The family is in critical condition and in need of resuscitation. We’ve lost sight of our first love, and new gods have stolen our hearts and we don’t believe it when people tell us so. The “royal consciousness” of God’s people has been high-jacked by a lower consciousness that sees self-preservation as more important than sacrificial-love.

God creates access for all. This is what He does, and his household does the same. The fullness of God’s access is best seen through the lens of Jesus. The God-man, coming to remove the barriers we’ve made to access God, became human. Think on that for a moment, the God of perfect glory stepped in to the margins by becoming human. He was born to Mary, an unmarried teen mom, who soon after her birth became a refugee in Egypt. When it was safe to return home, He grew up on the wrong side of tracks, where nothing good ever came from, right? Never went to formal school, worked His father’s trade as a mason/carpenter, promising never to amount to much, except to be an honest tradesman (something that’s hardly valued these days).

At the proper time, He left the business, had no where to call home, and lived off the generosity of others, calling a ragamuffin group of shady characters full of pride and anger to follow him. He brought worth and value to the women who followed him and included them in his work which was risky, since he was single, right? He touched the untouchable leper and the outcasted bleeding woman, slowed down long enough to listen to the improper yelling blind man and offer him what he needed, stayed in the home of a single Samaritan woman who got around with the fellas, and welcomed the tears and treasures of prostitutes to be poured over his body, so that he might be anointed to die the next day on a tree that represents a cursed man, dying for a cursed people who cursed the Him, only to be marched outside the gates, in the margins, outside the city center, to be crucified and left to die.

Then he went to the most ultimate marginal place, death. Jesus went there too, only to convert the tomb into a womb, thus giving life, value, worth, dignity, and access to not just those on the margins, but those all the way to the palace too!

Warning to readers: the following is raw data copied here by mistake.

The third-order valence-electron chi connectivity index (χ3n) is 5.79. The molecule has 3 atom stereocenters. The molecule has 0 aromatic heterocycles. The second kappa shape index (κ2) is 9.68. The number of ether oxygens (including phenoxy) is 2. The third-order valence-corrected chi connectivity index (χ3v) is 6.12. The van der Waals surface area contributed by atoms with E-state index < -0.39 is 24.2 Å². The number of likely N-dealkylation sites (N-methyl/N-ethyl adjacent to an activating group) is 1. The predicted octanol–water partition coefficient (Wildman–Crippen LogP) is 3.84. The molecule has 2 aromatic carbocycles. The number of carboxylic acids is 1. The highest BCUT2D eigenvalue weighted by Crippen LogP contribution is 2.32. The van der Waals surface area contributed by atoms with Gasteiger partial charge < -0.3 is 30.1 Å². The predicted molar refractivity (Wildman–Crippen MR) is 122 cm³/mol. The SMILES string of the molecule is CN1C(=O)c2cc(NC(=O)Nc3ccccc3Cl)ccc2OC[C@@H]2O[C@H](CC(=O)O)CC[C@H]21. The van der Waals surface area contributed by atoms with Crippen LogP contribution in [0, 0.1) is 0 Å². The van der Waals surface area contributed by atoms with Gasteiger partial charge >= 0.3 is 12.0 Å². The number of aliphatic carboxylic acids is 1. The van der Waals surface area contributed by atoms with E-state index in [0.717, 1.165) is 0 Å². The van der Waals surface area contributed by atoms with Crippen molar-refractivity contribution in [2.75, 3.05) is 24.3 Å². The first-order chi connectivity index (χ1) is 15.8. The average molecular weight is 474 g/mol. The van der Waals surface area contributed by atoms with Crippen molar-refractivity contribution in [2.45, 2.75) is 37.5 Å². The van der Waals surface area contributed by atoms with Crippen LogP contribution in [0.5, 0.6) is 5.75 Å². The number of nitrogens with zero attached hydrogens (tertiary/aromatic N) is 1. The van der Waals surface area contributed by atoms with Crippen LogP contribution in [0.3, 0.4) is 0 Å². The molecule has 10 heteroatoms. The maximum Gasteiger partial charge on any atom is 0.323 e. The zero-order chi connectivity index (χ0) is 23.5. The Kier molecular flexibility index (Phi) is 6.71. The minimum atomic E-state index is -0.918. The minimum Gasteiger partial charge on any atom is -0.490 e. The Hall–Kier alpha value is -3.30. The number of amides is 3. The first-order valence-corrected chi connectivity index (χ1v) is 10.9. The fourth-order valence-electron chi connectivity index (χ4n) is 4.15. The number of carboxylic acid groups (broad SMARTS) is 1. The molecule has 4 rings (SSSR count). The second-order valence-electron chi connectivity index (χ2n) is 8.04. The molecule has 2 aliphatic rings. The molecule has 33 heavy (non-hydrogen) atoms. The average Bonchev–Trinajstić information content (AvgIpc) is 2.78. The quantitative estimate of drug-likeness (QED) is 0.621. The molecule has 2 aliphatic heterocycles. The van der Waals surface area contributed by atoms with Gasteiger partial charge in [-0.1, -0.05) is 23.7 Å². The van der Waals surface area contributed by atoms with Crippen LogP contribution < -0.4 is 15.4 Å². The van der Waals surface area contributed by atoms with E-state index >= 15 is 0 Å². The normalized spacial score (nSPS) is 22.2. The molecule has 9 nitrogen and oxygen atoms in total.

God went to the margins, because it’s there where everyone has access. The rich can go serve the poor, or fancy their favorite spot whenever they like. The poor do not have the same access to the rich man’s part of town and favorite places. If the God-man was born in a castle, only the powerful and privileged would have access to Him, but thanks be to God, He went to the margins, became a part of the margins, and invites us in our new life to follow Him into the margins. This is the God of the Bible I’ve come to know, and it’s why I’m persistently writing about and living and moving into the margins of our culture.

We present an inaccessible God when do not stand and fight for the suffering sojourners. When we neglect to see their plight and ignore their cries, we represent to them a God who does not hear and who is not concerned with lower-level dwellers who aren’t citizens of America. We don’t hesitate to call them illegal or terrorists, and never once have we slowed down long enough to acknowledge their stories, validate their pain, and cal out the injustice of the home situation that has left them desperate. This is a huge problem with in the household of God.

My prayer is that Christians in the church would be able to see this same God that moved to the margins and be challenged to move to the margins as well, however God might challenge them, especially in regards to the refugee and the immigrant. I pray that people within the household of God would prophetically create alternative social communities for the forgotten ones to belong.

“Crisis” is too small of a word to describe the state of humanity right now. The Church can’t do this alone, but surely the Church can lead out in it and be a display people modeling the love and movements of our leader and savior, Jesus. God help us live into the margins and learn to be radical lovers of our new neighbors, who many of them have been part of some of the oldest churches in the world. God has brought the nations to a country with freedom of speech and religion, and it has not been an accident. Now the Church is responsible to display the accessible God in word and deed.